By: Mack Johnson
Extension Horticultural Agent
North Carolina Cooperative Extension, Robeson County Center
Different types of gardening are now trending in large segments of today’s society. The increase in gardening interest has spawned concepts not usually considered when one mentions gardening. We have edible landscapes, gardens for drinking, square foot gardening, and even vertical gardening. One common factor in many of these styles of gardening is the actual garden space. Urbanization and community development have removed the traditional garden plot and encouraged gardening in smaller spaces. Gardening in raised beds is one option addressing these constraints. Though not a new concept, raised bed gardening has been around for centuries. Raised beds offer the opportunity to increase production while reducing garden area. These bed surfaces typically are between 6-12 inches above the existing ground level. They can be any size imagined by the gardener, but a bed no wider than 4 feet with any length allows tending from both sides and eliminates stepping in the garden area. Step-free garden soil reduces compaction increasing soil aeration and plant productivity.
Raised beds offer gardeners several advantages. Raised beds warm up quicker in the spring allowing for earlier planting. These beds also allow the garden to be worked after a heavy rain, because you are not actually walking in the garden area. Framed raised beds are more effective for reducing erosion. Water will drain through the bed verses possible runoff, resulting in less frequent watering. Weeding and harvesting may be easier due to elevated surfaces. Framing material can be block, stone, brick, pavers, or rot-resistant wood such as landscape timbers or treated lumber. The framing material forms a retaining wall for the soil and a lip above the soil line to retain water. Caution: Treated lumber requires a plastic liner between the soil and the lumber due to possible chemical leachate.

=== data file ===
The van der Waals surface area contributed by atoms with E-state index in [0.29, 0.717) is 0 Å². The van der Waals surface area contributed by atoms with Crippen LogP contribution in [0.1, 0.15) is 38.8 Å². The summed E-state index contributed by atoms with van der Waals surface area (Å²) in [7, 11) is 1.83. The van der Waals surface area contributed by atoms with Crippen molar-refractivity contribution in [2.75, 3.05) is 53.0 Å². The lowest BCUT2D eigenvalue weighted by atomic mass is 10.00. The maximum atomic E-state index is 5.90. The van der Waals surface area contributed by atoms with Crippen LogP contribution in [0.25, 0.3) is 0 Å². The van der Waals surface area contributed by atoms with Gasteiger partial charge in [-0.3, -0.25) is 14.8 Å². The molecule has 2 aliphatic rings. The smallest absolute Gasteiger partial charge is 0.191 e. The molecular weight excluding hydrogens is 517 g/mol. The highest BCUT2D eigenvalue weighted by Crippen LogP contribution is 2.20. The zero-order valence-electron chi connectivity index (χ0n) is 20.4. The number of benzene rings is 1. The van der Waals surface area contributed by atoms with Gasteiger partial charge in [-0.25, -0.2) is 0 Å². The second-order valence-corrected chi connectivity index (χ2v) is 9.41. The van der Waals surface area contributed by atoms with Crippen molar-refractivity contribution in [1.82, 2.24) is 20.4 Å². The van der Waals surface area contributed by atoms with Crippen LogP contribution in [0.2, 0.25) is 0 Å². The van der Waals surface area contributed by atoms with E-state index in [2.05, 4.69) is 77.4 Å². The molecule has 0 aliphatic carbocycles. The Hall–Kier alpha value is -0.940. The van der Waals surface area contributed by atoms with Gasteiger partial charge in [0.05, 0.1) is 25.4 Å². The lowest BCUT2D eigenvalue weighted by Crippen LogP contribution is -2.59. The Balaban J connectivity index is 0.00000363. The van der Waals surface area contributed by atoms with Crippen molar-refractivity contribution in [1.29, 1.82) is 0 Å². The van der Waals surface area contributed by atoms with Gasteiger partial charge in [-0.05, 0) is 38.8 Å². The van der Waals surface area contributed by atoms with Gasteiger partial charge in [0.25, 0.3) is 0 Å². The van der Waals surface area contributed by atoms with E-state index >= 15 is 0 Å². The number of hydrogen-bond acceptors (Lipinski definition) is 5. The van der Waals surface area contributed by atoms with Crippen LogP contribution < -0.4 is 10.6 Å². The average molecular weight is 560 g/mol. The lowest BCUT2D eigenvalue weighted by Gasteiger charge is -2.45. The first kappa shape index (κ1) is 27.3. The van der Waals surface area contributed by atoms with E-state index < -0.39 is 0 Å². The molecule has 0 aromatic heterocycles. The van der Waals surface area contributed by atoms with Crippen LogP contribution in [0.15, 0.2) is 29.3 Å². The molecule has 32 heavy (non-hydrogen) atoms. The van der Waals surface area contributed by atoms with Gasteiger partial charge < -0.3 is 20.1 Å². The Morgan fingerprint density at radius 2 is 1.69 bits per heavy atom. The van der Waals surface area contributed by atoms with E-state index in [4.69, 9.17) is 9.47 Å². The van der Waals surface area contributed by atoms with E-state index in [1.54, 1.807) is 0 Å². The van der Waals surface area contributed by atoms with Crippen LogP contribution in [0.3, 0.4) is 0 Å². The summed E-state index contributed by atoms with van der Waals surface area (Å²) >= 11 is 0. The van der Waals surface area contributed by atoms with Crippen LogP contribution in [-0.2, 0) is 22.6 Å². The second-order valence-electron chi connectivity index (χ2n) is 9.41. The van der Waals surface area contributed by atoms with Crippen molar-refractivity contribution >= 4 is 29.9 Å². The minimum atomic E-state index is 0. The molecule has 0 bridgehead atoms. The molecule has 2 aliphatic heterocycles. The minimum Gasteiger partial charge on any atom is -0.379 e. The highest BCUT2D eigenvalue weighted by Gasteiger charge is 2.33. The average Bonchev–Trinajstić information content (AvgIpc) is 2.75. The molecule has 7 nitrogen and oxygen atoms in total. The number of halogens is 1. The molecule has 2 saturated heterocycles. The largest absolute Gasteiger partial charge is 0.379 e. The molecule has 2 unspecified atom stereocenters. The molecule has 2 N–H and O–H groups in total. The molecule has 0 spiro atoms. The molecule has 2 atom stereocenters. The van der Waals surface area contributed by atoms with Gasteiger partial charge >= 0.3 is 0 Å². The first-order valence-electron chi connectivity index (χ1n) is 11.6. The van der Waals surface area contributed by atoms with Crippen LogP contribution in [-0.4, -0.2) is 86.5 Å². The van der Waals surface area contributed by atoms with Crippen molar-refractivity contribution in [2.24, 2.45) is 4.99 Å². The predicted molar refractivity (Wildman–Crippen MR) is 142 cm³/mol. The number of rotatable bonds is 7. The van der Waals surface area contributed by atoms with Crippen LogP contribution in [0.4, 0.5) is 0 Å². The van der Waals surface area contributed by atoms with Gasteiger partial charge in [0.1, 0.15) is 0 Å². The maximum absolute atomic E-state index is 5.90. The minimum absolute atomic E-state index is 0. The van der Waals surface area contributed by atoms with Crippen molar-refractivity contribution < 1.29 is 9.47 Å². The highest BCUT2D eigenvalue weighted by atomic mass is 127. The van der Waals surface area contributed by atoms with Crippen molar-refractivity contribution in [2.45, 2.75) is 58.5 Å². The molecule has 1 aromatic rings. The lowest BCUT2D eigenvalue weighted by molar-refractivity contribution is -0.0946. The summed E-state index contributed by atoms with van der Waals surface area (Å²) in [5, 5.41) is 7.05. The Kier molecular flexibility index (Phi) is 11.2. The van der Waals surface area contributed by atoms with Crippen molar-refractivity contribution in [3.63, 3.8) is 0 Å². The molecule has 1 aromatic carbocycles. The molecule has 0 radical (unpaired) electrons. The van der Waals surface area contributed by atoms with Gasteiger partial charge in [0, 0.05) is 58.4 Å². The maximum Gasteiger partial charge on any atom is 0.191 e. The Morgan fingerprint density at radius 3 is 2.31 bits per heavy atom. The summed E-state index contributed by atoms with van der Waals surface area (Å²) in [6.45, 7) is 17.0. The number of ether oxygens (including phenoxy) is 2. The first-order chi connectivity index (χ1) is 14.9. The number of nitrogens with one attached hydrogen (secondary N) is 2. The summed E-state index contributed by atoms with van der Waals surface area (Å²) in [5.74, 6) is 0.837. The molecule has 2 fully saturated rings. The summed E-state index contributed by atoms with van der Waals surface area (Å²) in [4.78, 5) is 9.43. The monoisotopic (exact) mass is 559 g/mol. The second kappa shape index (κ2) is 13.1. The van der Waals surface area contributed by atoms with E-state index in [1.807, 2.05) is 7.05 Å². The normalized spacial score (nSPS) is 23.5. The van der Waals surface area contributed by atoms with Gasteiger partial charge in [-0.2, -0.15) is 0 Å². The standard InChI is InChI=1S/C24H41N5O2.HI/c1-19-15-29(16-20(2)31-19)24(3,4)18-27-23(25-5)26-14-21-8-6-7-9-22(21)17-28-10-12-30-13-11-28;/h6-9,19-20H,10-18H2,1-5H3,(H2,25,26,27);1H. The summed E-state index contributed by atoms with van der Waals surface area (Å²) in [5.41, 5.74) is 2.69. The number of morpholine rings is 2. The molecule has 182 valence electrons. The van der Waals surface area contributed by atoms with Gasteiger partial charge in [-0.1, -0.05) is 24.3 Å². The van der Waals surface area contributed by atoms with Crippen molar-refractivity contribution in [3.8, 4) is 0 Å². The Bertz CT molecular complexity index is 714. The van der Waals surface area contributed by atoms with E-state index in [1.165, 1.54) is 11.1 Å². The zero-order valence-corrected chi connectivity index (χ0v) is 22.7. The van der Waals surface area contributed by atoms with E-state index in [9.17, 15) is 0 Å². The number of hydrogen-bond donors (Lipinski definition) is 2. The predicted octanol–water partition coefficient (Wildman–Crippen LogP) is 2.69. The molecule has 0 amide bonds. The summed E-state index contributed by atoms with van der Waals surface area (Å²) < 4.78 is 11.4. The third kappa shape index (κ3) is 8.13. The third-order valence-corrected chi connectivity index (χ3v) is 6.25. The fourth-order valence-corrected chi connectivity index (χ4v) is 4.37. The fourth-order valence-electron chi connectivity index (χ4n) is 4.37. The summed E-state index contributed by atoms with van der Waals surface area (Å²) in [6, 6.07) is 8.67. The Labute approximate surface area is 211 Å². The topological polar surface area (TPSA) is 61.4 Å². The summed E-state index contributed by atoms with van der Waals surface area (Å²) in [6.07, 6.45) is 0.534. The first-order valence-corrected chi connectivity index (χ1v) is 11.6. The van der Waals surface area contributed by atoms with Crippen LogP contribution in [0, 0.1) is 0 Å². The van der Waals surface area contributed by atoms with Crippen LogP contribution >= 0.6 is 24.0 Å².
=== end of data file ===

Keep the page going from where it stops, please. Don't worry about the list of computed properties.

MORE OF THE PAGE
Desired plantings for the bed will aid in determining placement of the raised bed. Vegetables need a minimum of 6 hours direct sun. Positioning the bed from north to south allows more even light as the sun travels over the bed. This position requires placement of the taller plants on the north end to increase light distribution and reduce shading for other bed plantings. Increased production can be attributed to literally planting wall to wall, resulting in the entire garden surface being used.
Natural soil is not the best recommendation for a raised bed unless compost, organic material, peat moss, etc., is added to improve the soil. A good working soil will contain 1 part organic, 1part sand, and 2 parts soil. A purchased soilless mixture, such as potting soil for containers, will also work well. .
North Carolina Cooperative Extension, Robeson County Center, is partnering with Robeson Community College’s BioNetwork to present a workshop in “Raised Bed Gardening” on Saturday, March 22, at 10 a.m. The workshop will consist of classroom presentations in RCC’s Workforce Development Building (located at rear of campus) and hands-on demonstrations outside on RCC’s campus at the GreenZone, so dress appropriately. Due to limited space, registration is required by March 19. For accommodations for persons with disabilities, contact Mack Johnson at 910-671-3276 by March 17.
For more information or to register, please contact Mack Johnson, Extension Horticultural Agent with North Carolina Cooperative Extension, Robeson County Center, at 910-671-3276, by E-mail at firstname.lastname@example.org, or visit our website at robeson.ces.ncsu.edu. North Carolina State University and North Carolina A&T State University commit themselves to positive action to secure equal opportunity regardless of race, color, creed, national origin, religion, sex, age, veteran status, or disability. In addition, the two Universities welcome all persons without regard to sexual orientation.